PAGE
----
Firm Compassion Kairos has a


Firm Compassion
Kairos has a compassionate, level-headed, and cogent response to much that has been making the rounds lately.

If Law resigned and were sent to some monastery to live out his days, he would give his testimony, then slip into a van and drive off to New Hampshire, untroubled by telephones and televisions, ignoring all requests for interviews, and sleeping without the need to look for cameras outside his bedroom.

As it now stands, he still preaches public masses, still presides over one of the most prominent Catholic dioceses in the country, and must deal with the daily public scorn of the chattering classes whose attentions he once sought. For a Pope whose principal concern is the redemption of souls, which would have been the better course to take: the institutionally-sound public firing, or the personally-redemptive public agonistes?

His post caused me to think a bit about motivations and meanings behind actions from the Vatican and it occurred to me that part of this whole thing is that they will allow for no easy outs. They denied the zero tolerance policy because it allowed bishops a bureaucratic solution for a problem that requires individual accountability and investigation.

There may be many reasons for an event we do not fully know about. If the pope did turn down Cardinal Law's resignation part of the reason may have been to have in full public force an object lesson in responsibility and accountability. The Pope has never been one for the easy out. He has apologized for things that some have debated the need for an apology for; however, he did the difficult thing and apologized. He appears to be a man who believes heavily in accountability. As Kairos suggested, perhaps part of this is accountability that leads to true repentence/change of heart and true change of behavior in the future. What is the real likelihood that Law will ever allow something like this again? After having been at the center of the largest whirlwind to rush through the church in quite some time, one's attitudes and life probably change significantly.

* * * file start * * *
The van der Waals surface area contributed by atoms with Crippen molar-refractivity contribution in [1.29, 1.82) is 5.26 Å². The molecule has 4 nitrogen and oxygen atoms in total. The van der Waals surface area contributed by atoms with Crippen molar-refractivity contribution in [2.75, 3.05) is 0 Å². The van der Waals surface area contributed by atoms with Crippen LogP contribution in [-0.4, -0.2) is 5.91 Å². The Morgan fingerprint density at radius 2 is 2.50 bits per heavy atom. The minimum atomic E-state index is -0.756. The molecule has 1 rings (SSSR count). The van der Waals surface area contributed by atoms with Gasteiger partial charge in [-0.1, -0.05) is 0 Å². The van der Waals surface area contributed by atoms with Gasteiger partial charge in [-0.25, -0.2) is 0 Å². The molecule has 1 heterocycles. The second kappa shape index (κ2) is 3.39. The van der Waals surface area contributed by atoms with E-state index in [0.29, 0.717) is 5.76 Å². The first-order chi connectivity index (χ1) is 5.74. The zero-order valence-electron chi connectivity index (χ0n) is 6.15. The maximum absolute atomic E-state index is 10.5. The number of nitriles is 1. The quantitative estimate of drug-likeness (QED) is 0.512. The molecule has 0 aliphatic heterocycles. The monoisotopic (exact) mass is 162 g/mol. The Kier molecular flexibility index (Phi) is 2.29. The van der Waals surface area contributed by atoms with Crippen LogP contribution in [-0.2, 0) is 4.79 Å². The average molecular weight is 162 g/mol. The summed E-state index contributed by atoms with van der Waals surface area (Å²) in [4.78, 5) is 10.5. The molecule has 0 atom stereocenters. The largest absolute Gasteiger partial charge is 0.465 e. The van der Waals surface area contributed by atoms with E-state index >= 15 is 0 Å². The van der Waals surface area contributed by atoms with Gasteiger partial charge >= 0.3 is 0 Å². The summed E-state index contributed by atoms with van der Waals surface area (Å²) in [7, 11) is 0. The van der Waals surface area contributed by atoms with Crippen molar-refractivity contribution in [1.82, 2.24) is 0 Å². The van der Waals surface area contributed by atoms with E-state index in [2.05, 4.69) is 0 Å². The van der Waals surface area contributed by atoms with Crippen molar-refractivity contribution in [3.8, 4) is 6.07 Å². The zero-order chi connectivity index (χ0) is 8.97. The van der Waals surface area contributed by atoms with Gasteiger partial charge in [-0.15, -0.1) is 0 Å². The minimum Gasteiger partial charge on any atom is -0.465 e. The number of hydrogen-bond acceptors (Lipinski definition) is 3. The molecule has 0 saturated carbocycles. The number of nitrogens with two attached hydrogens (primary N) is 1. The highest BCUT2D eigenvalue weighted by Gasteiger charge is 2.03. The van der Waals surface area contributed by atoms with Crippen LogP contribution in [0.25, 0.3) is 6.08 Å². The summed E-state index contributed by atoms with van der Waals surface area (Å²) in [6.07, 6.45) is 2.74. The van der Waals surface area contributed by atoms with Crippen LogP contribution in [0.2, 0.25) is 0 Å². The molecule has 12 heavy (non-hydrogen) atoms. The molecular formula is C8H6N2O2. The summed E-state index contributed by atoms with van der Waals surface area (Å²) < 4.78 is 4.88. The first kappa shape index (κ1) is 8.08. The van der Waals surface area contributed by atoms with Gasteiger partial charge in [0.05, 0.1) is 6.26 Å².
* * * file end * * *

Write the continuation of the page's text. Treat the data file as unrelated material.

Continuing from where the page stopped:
I'm gladly joining with Kairos in my prayers for Cardinal Law, that he have the strength to deal with the problems before him in a truthful, forthright, and responsibility-taking way, and that God uses this experience to let Cardinal Law know how much he is loved and how important his position and responsibilities are.

Thanks, Kairos, great post.

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This page contains a single entry by Steven Riddle published on August 26, 2002 12:24 PM.

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